(CNSNews.com) - The net national debt increased by $63.7 billion in February—hitting $14.195 trillion ($14,194,764,339,462.64) at the end of the month--even as the Obama administration began draining the Treasury’s cash reserves in order to keep federal borrowing down and push back the date when the government will hit the statutory debt limit.
At the close of business on Jan. 31, the total federal debt stood at $14.131 trillion ($14,131,051,056,010.84), according to the Treasury Department’s Bureau of the Public Debt. At the close of business on Feb. 28, it stood at $14.195 trillion ($14,194,764,339,462.64), an increase of $63.713 billion ($63,713,283,451.80) in new debt that was accumulated during the shortest month of the year.
To save the government from having to borrow even more money in February, the Treasury significantly diminished the balance in its cash accounts, according to the department’s Daily Treasury Report released today. At the beginning of the month, Treasury’s cash balances equaled $349.1 billion. At the end of the month, they were down to $190.6 billion—a drop of $158.5 billion.
In January, the federal debt had increased by $105.8 billion, according to the Treasury, but in that month the Treasury did not drain its cash reserves. In fact, it marginally increased them. At the beginning of January, according to Daily Treasury Report for Jan. 31, the Treasury's cash balance stood at $342.7 billion and at the end of January it stood at $349.1 billion.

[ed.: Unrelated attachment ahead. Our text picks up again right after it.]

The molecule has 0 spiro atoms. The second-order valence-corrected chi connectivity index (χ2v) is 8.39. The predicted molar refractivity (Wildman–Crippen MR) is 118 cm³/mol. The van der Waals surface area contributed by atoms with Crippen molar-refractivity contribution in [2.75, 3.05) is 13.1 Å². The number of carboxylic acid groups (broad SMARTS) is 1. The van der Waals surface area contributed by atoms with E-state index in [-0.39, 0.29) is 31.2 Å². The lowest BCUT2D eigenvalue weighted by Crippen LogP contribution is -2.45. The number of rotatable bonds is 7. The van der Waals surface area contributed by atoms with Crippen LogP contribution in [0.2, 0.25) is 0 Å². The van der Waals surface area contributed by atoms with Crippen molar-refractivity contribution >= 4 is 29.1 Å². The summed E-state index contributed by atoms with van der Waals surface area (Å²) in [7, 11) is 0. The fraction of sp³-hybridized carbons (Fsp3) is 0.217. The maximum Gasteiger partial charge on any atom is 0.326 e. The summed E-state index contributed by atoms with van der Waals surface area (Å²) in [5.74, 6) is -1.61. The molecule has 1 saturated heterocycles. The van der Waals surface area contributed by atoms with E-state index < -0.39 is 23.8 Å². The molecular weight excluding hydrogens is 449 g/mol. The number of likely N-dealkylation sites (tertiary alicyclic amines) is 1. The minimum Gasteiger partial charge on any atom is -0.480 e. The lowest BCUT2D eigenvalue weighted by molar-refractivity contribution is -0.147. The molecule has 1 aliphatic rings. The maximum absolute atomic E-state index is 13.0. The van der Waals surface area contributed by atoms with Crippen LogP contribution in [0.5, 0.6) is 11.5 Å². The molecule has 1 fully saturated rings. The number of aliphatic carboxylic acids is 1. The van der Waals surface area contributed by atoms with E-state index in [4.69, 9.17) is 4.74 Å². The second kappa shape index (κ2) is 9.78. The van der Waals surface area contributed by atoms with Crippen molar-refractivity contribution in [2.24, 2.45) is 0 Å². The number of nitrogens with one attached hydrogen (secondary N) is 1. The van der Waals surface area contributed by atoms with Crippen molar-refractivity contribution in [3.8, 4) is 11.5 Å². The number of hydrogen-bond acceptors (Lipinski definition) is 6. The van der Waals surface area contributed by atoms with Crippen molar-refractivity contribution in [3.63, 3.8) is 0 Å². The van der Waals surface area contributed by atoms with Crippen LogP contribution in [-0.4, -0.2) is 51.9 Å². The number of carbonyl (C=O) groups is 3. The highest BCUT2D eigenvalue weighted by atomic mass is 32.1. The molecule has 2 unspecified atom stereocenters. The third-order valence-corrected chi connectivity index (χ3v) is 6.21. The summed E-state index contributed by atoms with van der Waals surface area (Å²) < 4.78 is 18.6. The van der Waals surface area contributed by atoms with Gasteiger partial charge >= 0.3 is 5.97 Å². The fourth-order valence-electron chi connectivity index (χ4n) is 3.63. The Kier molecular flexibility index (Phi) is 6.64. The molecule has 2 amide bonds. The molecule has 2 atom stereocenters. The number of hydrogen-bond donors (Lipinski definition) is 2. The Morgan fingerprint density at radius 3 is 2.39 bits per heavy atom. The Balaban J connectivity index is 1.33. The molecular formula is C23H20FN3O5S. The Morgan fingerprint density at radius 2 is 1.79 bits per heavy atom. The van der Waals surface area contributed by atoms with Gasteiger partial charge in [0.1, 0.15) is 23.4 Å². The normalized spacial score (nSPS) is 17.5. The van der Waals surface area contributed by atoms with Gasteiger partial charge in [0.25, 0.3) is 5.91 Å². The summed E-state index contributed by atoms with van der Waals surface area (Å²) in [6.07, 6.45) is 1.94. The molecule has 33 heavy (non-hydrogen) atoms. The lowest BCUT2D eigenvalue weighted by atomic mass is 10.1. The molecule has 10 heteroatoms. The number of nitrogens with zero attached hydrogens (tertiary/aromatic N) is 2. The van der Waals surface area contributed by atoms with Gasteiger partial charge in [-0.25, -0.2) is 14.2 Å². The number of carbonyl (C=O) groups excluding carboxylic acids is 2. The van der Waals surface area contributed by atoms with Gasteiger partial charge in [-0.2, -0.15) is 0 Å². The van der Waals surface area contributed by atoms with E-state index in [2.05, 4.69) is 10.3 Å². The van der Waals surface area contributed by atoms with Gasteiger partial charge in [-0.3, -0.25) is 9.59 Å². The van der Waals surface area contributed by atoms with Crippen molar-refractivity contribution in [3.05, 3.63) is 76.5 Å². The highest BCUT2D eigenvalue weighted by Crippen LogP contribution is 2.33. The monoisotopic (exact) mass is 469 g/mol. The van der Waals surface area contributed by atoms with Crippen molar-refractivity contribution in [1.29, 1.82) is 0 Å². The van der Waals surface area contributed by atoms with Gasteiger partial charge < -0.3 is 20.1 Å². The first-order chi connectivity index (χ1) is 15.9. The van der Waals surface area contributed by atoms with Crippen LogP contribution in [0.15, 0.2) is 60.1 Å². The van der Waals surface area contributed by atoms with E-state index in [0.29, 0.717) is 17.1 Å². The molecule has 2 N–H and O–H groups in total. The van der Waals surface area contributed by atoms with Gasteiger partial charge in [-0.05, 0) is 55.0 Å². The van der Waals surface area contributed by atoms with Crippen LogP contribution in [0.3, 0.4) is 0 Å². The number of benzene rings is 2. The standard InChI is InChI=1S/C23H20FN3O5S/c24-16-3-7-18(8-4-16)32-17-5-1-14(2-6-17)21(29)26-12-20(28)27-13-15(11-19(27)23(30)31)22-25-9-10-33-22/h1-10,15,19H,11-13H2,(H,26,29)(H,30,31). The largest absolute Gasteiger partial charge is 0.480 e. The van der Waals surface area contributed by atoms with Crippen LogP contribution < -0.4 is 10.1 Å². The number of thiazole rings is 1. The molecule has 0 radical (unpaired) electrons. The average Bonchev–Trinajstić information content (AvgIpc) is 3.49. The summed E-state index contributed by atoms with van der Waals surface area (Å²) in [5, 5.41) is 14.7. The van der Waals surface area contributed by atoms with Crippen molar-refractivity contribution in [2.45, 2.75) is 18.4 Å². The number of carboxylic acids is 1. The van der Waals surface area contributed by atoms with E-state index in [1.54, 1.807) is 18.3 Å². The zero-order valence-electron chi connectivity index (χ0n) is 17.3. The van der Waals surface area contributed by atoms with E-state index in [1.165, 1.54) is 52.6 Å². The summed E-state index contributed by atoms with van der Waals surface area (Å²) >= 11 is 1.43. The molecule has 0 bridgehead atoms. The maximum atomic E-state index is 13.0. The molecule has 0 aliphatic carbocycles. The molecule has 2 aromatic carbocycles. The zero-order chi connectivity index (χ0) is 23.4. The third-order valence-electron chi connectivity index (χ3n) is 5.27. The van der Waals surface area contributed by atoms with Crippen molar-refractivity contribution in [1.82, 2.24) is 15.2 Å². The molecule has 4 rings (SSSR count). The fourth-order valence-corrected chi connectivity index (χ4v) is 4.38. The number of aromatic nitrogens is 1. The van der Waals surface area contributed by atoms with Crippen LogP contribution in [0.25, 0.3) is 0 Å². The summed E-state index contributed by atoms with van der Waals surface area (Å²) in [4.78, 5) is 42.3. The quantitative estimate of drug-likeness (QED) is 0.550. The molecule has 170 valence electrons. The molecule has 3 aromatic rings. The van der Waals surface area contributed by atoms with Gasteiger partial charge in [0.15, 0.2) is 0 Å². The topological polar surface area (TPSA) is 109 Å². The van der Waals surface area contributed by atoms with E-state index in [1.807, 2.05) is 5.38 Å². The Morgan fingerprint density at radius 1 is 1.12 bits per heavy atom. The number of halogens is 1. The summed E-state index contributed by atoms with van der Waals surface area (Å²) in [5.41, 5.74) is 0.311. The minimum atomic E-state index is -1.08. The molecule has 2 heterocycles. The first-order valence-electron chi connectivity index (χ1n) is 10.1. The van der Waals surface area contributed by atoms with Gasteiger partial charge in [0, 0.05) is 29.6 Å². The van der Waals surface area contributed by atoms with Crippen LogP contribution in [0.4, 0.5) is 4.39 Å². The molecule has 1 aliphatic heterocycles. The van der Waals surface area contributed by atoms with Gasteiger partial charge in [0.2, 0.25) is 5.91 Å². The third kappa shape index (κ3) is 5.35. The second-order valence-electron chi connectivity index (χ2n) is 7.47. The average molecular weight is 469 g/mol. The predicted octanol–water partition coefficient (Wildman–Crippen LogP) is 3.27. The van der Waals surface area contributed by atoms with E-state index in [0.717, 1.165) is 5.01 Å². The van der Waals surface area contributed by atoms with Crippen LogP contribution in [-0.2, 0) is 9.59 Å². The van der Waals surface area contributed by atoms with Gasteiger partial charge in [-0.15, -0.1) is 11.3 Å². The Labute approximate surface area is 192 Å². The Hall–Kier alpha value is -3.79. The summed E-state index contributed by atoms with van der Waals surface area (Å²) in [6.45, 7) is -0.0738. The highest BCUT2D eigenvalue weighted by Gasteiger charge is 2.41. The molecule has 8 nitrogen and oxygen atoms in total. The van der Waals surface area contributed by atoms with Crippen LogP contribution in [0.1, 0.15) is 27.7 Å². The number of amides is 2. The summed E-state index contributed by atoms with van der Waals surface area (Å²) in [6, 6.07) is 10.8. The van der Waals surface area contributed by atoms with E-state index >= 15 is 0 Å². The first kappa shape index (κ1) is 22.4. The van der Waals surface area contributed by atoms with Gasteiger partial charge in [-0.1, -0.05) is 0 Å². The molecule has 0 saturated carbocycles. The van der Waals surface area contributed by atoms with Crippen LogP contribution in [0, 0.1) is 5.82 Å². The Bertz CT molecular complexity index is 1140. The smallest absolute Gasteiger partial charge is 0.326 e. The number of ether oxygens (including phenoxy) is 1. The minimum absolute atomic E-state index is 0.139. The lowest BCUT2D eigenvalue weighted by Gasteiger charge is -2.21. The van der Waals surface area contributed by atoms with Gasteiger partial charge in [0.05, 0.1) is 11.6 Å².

In October, at the beginning of fiscal year 2011, according to the Daily Treasury Report, the government's cash balance was $309.8 billion.
As of now, federal law limits the Treasury to $14.294 trillion in debt. (N.b. A very small portion of the total of $14.195 trillion in debt reported as of today does not apply to this debt limit.) For the Treasury to borrow more than the debt limit of $14.294 trillion, Congress must pass, and President Barack Obama must sign, legislation extending the limit.
Currently, Congress is busy working to enact legislation—a continuing resolution--to keep the government funded for two more weeks after March 4. When that continuing resolution expires, Congress will need to enact another one to keep the government funded through Sept. 30, when fiscal 2011 ends.
According to the Office of Management and Budget, the federal government is on track to spend about $3.818 trillion in this fiscal year, running a deficit of deficit of $1.645 trillion.